Every time you demonstrate an exercise to a client, choose a weight that challenges you, maybe even one close to your personal max. Do this with every exercise and with every client throughout the day. This will add up to a great workout without requiring a single extra minute in the gym.

3. Climb stairs like a boss

We all preach it to our clients, but do you practice this old fitness tactic yourself? Every chance you get, run or walk stairs with your clients and by yourself throughout your day.

Stairs are probably the single best exercise for a person’s fitness. They act as resistance training for the legs and endurance training for the cardiovascular system. Whenever you can take the stairs, do so, and don't be lazy about it. Turn a few flights of stairs into your own personal interval training session - make it count!

4. Think outside the gym

Would you tell your clients that exercise has to happen in the gym? Of course not. So, why feel the pressure to get your own exercise done with weights and cardio machines?

Joining a sports team may not help you build big muscles, but it will keep you fit and add some fun to your fitness routine. You might even make some new friends in the process!

Even if you are not a coordinated, athletic person, there are plenty of team-based physical activities that will help you stay fit. Think rowing, cycling, or even joining a run club. 

Tell me this won't get you in great shape, without stepping foot in the gym!

These are fun, they can act as great ways to relieve stress, and they give you a break from the monotony of gym-based workouts that you do with your clients all day long.

5. Commute with purpose

Another principle we often teach our clients is the benefit of "building exercise into your daily routines" - but again, do you practice this yourself?

If you can run or ride your bike to work, do so. It will help keep your body fit, decrease traffic, reduce air pollution, and save you money.

On top of all that, people will take notice. Your clients, and especially prospective clients, will appreciate that you really do "walk the talk" by doing something that very few other trainers make an effort to do. Little points of differentiation like this can only help your business grow in the future.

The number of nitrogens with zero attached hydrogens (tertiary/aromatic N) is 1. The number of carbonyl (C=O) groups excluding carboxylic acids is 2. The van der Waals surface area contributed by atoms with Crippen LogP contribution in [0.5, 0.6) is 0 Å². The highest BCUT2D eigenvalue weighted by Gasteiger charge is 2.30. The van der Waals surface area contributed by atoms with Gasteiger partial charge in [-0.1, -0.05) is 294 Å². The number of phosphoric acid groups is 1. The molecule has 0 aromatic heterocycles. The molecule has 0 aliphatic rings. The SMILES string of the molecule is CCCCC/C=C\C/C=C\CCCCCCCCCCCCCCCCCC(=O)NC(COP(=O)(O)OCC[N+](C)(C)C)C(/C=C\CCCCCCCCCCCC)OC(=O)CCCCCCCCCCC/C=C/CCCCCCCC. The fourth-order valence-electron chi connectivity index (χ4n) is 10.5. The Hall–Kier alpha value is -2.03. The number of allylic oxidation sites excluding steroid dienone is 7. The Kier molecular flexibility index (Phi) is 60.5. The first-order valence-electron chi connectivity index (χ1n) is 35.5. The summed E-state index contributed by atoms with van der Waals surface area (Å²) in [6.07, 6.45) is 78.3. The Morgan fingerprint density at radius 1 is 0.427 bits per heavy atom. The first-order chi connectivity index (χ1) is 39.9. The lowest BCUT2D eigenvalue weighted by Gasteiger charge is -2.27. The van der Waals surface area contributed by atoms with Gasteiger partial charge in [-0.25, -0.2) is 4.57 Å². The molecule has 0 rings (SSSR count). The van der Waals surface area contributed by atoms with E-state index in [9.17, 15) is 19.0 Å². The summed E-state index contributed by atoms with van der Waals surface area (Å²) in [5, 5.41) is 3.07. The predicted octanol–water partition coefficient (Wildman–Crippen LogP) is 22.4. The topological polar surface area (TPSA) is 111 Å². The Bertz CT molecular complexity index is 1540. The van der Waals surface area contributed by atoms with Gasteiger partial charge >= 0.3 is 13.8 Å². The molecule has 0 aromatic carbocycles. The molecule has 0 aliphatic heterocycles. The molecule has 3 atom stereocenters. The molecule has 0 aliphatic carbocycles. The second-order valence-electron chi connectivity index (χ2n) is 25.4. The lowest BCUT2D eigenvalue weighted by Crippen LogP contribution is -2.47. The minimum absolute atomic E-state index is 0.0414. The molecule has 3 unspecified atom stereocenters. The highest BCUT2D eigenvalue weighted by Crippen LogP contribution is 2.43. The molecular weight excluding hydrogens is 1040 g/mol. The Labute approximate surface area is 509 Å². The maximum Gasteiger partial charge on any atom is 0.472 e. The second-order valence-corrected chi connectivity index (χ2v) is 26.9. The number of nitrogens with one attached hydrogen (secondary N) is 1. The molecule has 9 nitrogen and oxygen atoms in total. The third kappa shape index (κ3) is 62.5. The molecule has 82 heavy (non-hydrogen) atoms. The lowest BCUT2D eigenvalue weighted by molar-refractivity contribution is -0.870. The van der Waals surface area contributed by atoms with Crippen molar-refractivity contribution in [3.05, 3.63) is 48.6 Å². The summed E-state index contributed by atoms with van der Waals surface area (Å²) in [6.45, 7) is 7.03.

The Bottom Line on Being a Fit Personal Trainer

As a personal trainer, you need to commit to living out the lifestyle habits that you preach to your clients. This means you need to exercise daily.

However, as the above examples illustrated, daily exercise does not have to mean more time in the gym. Use your body every chance you get, and be creative about how you do this.

Just like your clients, it's easy to get stuck in a fitness rut, so be open to new ways of challenging your body. And most of all, be persistent and consistent when it comes to finding new opportunities to stay active, then act on these new ideas. They are not only good for you, but your clients can take advantage of this mindset too.

You found this article useful? Share it with your network!

About the author

Glenn Johnson

Glenn Johnson is a health coach, personal trainer, college professor and the founder of Live Fit Lean. His goal in life is to empower 1 million people to find good health and fitness – for life. His philosophy is simple, efficient, effective exercise and nutrition for an intuitive, healthy life. Learn more about Glenn and his programs at